What is an automatically unfair dismissal?

Automatically unfair dismissals include dismissals connected with:

  • membership of, or activities connected to, an independent trade union;
  • taking legitimate steps to ensure the observance of workplace health and safety requirements;
  • carrying out the functions of an elected employee representative or candidate for election or taking part in an election for reps;
  • carrying out the functions of an occupational pension scheme trustee;
  • a reason relating to jury service;
  • disclosures of wrongdoing under the Public Interest Disclosure Act 1998 (whistleblowing);
  • pregnancy or childbirth;
  • asserting any statutory right, for example:
    • trying to take advantage of statutory family or other care-related entitlements, such as asking to take paternity leave;
    • asking to work flexibly or part-time; or
    • exercising the right to be accompanied or acting as a companion;
  • refusing to work on a Sunday if working in retail or betting (unless part of your existing contract);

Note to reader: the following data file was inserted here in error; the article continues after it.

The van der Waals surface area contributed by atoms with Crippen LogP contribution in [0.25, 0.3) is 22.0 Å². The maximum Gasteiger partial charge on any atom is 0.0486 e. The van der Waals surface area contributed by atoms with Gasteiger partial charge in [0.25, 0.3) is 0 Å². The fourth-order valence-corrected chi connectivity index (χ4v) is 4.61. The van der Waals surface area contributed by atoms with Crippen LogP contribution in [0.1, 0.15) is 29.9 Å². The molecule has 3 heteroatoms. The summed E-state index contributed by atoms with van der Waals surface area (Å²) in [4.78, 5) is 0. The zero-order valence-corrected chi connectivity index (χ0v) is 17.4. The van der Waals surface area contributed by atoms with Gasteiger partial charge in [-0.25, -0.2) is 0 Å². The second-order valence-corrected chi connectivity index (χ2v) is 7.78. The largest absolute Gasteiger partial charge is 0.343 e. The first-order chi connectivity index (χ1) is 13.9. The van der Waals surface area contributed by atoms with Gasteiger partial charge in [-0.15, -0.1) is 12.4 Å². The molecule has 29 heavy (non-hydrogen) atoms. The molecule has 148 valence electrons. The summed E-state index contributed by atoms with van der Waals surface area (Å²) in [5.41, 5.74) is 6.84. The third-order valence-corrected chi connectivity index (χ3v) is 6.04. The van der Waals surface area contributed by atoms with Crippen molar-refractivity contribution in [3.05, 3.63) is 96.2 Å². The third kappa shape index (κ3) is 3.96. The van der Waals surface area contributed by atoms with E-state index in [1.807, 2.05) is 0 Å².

• seeking entitlements under the National Minimum Wage Act 1998;
  • a reason relating to information on a blacklist; or
  • a reason relating to pensions auto-enrolment.

For most automatically unfair dismissals, no service is needed. There is an exception for automatically unfair dismissals because of a TUPE transfer or because of a spent conviction. In both these cases, two years’ service is required.

An employer cannot justify or defend a dismissal which is automatically unfair.

Note: This content is provided as general background information and should not be taken as legal advice or financial advice for your particular situation. Make sure to get individual advice on your case from your union, a source on our free help page or an independent financial advisor before taking any action.